A Lurking Identity Crisis Beneath Pollard Debate

I often imagine a day perhaps in the not-too-distant future: A prisoner is released, but I don’t see Palestinian President Mahmoud Abbas jumping with joy. Quite to the contrary, I don’t see the nation of Israel — American Jews included — feeling like it is being stabbed in its ever-growing and ever-paining wound. And perhaps… Read More

American Jewry must reclaim Hebrew

A key component that unifies a people or nation is a common language. The Jewish people are no exception; the Hebrew language is an essential element of what constitutes the Jewish nation. Hebrew often is the only common language in the room — the lingua franca — when Jews from different parts of the globe… Read More

Compromise of sorts in Ukraine

The agreement over Ukraine reached April 17 in Geneva will likely only offer each side some breathing room until the next threatening act by Russia on its western neighbor. Moscow was a signatory to the “agreement,” along with the United States, the European Union and Ukraine, which calls for all parties — including the pro-Russian… Read More

Rethinking right-wing extremism

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The Boston Marathon bombing, a year ago last week, took three lives, created an uproar and reignited fears about the threat of Islamist-inspired terrorism in this country. The response after what police say was white supremacist Frazier Glenn Miller’s murder of three people outside two Jewish institutions in suburban Kansas City was decidedly different. True,… Read More

Peace in Our Time

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The year 1939 saw an upheaval the likes of which the modern world has rarely experienced. German troops marched into Poland that September, ushering in a world war that would ultimately change the maps of Europe and the Middle East, lay waste to vast swaths of land spanning three continents and wipe out millions of… Read More

Las Vegas? Really?

I congratulate the Republican Jewish Coalition (RJC) on its  choice of venue for its recent annual get-together (“What happens in Vegas,”  “A spectacle for King Sheldon,” April 4). After all, what U.S. city resonates better with Torah and rabbinic values such as mitzvot (commandments), gemilut chasadim (acts of loving kindness) and tzedaka (charity), but especially… Read More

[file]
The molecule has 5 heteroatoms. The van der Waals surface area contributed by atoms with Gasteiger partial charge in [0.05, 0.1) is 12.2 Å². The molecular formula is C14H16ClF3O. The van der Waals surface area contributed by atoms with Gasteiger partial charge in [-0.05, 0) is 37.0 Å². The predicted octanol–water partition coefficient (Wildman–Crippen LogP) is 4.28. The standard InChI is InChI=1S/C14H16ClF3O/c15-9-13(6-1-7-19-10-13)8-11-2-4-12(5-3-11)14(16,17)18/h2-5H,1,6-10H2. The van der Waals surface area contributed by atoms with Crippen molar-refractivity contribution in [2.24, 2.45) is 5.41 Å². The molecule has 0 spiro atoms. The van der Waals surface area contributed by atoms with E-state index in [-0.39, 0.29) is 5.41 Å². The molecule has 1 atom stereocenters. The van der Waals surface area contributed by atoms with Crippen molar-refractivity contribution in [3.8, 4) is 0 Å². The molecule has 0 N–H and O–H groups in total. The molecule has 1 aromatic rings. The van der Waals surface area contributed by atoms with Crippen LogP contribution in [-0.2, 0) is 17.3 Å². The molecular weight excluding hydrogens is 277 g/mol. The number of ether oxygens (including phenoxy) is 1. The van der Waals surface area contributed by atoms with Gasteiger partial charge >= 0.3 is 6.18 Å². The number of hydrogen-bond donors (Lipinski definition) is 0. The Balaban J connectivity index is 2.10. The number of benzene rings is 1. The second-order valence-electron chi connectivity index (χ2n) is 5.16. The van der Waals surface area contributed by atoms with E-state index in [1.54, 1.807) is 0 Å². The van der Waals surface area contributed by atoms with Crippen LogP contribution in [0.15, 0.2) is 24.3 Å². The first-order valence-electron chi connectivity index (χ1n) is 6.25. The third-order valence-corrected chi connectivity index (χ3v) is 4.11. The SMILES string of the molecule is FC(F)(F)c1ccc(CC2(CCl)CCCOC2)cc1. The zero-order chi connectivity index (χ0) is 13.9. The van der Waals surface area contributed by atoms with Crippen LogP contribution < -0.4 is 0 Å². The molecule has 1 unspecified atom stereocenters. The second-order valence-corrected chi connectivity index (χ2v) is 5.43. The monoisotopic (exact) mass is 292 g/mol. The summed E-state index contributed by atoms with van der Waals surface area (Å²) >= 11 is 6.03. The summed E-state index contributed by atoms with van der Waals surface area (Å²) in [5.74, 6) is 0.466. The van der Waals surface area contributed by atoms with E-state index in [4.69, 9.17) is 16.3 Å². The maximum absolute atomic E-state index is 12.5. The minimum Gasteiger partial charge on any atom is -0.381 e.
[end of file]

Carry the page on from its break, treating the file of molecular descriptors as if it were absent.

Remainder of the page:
A Seder is not enough

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The hungry, like the poor, have always been with us. At our Seders this week we declared, “Let all who are hungry come and eat.” But can our words alone fight hunger? That is the question raised by the National Hunger Seder, held April 9 at the U.S. Capitol. Being against hunger is easy. Doing… Read More

The knockout of Ali

What do we make of the incident of Ayaan Hirsi Ali, the outspoken critic of Islam whose invitation to receive an honorary doctorate from Brandeis University was revoked following protests? The school’s actions drew howls of protest from The Weekly Standard’s William Kristol and others on the right and generated discomfort from just about everyone… Read More

My Dear Friend, Len

After reading the beautiful words of Barbara Bloom in the JT about her late husband, Leonard Bloom, I had to add a tribute to my friend. Len and I had been friends for more than 70 years. We grew up in the same neighborhood at North Avenue and Payson Street and began a friendship that… Read More

With Grace

Nearly 20 years ago, a small group of women from The Associated: Jewish Community Federation of Baltimore gathered together to talk about what many considered an unthinkable problem: domestic violence in the Jewish community. Sadly, there were neighbors, friends and relatives in Baltimore who were struggling with this issue and felt that they had nowhere… Read More